I have read in LDCE for Advanced Learners (2009) that 'when you mean that you care about smth a lot, say that it is important to you, not that it is important for you' and for instance in Face2Face Elementary (2nd edition) they teach you to use to be important to smb but I have come across on more than one occasion the exact same phrase with preposition for in coursebooks. I wonder what it means and whether there are any shades of meaning in usage in these two prepositions in the expression above.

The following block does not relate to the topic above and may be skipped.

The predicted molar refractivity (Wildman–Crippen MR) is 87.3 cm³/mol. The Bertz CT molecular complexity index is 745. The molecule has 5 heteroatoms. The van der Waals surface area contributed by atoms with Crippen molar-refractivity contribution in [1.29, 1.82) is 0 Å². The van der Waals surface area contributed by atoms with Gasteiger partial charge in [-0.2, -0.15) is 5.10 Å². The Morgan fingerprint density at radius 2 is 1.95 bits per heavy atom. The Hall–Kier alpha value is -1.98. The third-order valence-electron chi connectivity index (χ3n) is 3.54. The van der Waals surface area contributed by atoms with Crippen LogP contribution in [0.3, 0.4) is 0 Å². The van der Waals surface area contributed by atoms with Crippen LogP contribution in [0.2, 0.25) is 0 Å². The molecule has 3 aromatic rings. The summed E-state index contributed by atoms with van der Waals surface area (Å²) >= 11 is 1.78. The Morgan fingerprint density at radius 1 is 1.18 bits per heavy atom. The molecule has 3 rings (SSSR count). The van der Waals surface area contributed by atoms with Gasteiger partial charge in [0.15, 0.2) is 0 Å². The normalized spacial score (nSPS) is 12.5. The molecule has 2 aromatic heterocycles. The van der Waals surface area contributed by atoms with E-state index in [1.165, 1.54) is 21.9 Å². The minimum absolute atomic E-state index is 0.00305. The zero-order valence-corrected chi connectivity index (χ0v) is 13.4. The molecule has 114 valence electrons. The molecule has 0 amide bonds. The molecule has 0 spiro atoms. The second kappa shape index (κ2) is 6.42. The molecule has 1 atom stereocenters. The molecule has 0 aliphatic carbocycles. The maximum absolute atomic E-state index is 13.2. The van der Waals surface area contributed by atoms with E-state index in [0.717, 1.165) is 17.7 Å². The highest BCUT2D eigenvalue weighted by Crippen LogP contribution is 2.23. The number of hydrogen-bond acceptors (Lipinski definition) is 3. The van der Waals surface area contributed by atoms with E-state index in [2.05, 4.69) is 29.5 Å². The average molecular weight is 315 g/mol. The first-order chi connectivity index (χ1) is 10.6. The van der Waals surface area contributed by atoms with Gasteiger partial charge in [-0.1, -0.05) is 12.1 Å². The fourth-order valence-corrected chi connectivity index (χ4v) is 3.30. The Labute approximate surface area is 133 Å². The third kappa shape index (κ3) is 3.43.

In this context for refers to a purpose and to refers to a personal valuation.
It is important for the crypto-photographer to remain absolutely quiet if he hopes to capture the Yeti's courtship ritual.
It is important for you to bring enough supplies on this mission.
These skis are the right size for you.
Making lots of money was important to her.
To her it all seemed awfully vague.
For the crypto-photographer to capture the Yeti's courtship ritual, he must remain absolutely quiet.
For you, these skis are the right size.
Do you see how you as the "intended user" qualify as the skis' purpose?